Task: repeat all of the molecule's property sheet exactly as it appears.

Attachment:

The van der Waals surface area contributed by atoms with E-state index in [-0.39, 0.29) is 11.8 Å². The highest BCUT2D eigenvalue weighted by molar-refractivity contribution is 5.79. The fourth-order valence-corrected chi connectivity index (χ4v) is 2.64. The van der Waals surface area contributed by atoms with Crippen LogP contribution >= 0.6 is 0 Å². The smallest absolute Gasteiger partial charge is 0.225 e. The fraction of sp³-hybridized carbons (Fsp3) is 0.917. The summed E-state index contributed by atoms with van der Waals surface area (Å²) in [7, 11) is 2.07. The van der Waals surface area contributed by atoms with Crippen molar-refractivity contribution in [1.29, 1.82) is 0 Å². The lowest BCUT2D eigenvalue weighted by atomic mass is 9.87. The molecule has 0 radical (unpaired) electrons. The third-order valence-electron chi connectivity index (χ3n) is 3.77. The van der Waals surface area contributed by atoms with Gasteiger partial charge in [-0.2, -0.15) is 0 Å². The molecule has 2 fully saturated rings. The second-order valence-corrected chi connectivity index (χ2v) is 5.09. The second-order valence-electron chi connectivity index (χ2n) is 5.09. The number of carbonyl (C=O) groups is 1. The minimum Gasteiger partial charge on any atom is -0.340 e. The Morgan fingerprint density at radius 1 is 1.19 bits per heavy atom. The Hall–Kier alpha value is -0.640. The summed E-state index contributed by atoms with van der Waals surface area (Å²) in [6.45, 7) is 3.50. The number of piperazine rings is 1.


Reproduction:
The van der Waals surface area contributed by atoms with E-state index in [-0.39, 0.29) is 11.8 Å². The highest BCUT2D eigenvalue weighted by molar-refractivity contribution is 5.79. The fourth-order valence-corrected chi connectivity index (χ4v) is 2.64. The van der Waals surface area contributed by atoms with Crippen LogP contribution >= 0.6 is 0 Å². The smallest absolute Gasteiger partial charge is 0.225 e. The fraction of sp³-hybridized carbons (Fsp3) is 0.917. The summed E-state index contributed by atoms with van der Waals surface area (Å²) in [7, 11) is 2.07. The van der Waals surface area contributed by atoms with Crippen molar-refractivity contribution in [1.29, 1.82) is 0 Å². The lowest BCUT2D eigenvalue weighted by atomic mass is 9.87. The molecule has 0 radical (unpaired) electrons. The third-order valence-electron chi connectivity index (χ3n) is 3.77. The van der Waals surface area contributed by atoms with Gasteiger partial charge in [-0.2, -0.15) is 0 Å². The molecule has 2 fully saturated rings. The second-order valence-corrected chi connectivity index (χ2v) is 5.09. The second-order valence-electron chi connectivity index (χ2n) is 5.09. The number of carbonyl (C=O) groups is 1. The minimum Gasteiger partial charge on any atom is -0.340 e. The Morgan fingerprint density at radius 1 is 1.19 bits per heavy atom. The Hall–Kier alpha value is -0.640. The summed E-state index contributed by atoms with van der Waals surface area (Å²) in [6.45, 7) is 3.50. The number of piperazine rings is 1.